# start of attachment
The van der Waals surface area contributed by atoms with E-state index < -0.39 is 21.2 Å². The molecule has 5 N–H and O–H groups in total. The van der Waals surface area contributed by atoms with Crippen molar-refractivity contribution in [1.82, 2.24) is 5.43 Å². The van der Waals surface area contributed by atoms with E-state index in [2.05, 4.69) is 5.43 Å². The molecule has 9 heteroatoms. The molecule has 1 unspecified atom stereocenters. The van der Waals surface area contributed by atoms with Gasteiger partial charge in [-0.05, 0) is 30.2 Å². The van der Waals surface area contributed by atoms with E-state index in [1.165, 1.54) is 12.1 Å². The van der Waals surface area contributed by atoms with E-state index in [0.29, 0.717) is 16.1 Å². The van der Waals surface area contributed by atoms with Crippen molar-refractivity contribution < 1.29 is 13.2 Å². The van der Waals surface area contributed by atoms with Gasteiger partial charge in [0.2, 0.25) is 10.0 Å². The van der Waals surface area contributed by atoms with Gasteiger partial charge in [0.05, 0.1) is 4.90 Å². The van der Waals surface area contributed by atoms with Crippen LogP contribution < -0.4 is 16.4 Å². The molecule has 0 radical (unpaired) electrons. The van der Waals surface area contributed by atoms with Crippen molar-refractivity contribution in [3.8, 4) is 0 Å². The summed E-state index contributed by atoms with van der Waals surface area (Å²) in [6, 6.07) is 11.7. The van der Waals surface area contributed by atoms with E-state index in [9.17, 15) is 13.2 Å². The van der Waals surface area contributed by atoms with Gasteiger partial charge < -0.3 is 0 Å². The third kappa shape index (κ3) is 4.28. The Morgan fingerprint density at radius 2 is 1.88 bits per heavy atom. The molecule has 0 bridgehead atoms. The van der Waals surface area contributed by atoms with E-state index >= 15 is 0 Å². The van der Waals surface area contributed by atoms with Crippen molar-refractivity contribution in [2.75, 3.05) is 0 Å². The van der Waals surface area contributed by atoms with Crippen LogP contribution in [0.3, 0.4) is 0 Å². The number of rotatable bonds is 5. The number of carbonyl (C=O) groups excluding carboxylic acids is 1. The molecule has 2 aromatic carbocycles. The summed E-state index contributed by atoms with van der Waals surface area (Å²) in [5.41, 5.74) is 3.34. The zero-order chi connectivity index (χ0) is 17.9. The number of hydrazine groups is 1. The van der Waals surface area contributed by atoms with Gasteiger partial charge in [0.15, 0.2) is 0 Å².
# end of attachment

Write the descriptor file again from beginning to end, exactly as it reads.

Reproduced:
The van der Waals surface area contributed by atoms with E-state index < -0.39 is 21.2 Å². The molecule has 5 N–H and O–H groups in total. The van der Waals surface area contributed by atoms with Crippen molar-refractivity contribution in [1.82, 2.24) is 5.43 Å². The van der Waals surface area contributed by atoms with E-state index in [2.05, 4.69) is 5.43 Å². The molecule has 9 heteroatoms. The molecule has 1 unspecified atom stereocenters. The van der Waals surface area contributed by atoms with Gasteiger partial charge in [-0.05, 0) is 30.2 Å². The van der Waals surface area contributed by atoms with E-state index in [1.165, 1.54) is 12.1 Å². The van der Waals surface area contributed by atoms with E-state index in [0.29, 0.717) is 16.1 Å². The van der Waals surface area contributed by atoms with Crippen molar-refractivity contribution < 1.29 is 13.2 Å². The van der Waals surface area contributed by atoms with Gasteiger partial charge in [0.2, 0.25) is 10.0 Å². The van der Waals surface area contributed by atoms with Gasteiger partial charge in [0.05, 0.1) is 4.90 Å². The van der Waals surface area contributed by atoms with Crippen LogP contribution < -0.4 is 16.4 Å². The molecule has 0 radical (unpaired) electrons. The van der Waals surface area contributed by atoms with Crippen molar-refractivity contribution in [3.8, 4) is 0 Å². The summed E-state index contributed by atoms with van der Waals surface area (Å²) in [6, 6.07) is 11.7. The van der Waals surface area contributed by atoms with E-state index in [9.17, 15) is 13.2 Å². The van der Waals surface area contributed by atoms with Gasteiger partial charge < -0.3 is 0 Å². The third kappa shape index (κ3) is 4.28. The Morgan fingerprint density at radius 2 is 1.88 bits per heavy atom. The molecule has 0 bridgehead atoms. The van der Waals surface area contributed by atoms with E-state index >= 15 is 0 Å². The van der Waals surface area contributed by atoms with Crippen molar-refractivity contribution in [2.75, 3.05) is 0 Å². The van der Waals surface area contributed by atoms with Crippen LogP contribution in [0.3, 0.4) is 0 Å². The number of rotatable bonds is 5. The number of carbonyl (C=O) groups excluding carboxylic acids is 1. The molecule has 2 aromatic carbocycles. The summed E-state index contributed by atoms with van der Waals surface area (Å²) in [5.41, 5.74) is 3.34. The zero-order chi connectivity index (χ0) is 17.9. The number of hydrazine groups is 1. The van der Waals surface area contributed by atoms with Gasteiger partial charge in [0.15, 0.2) is 0 Å².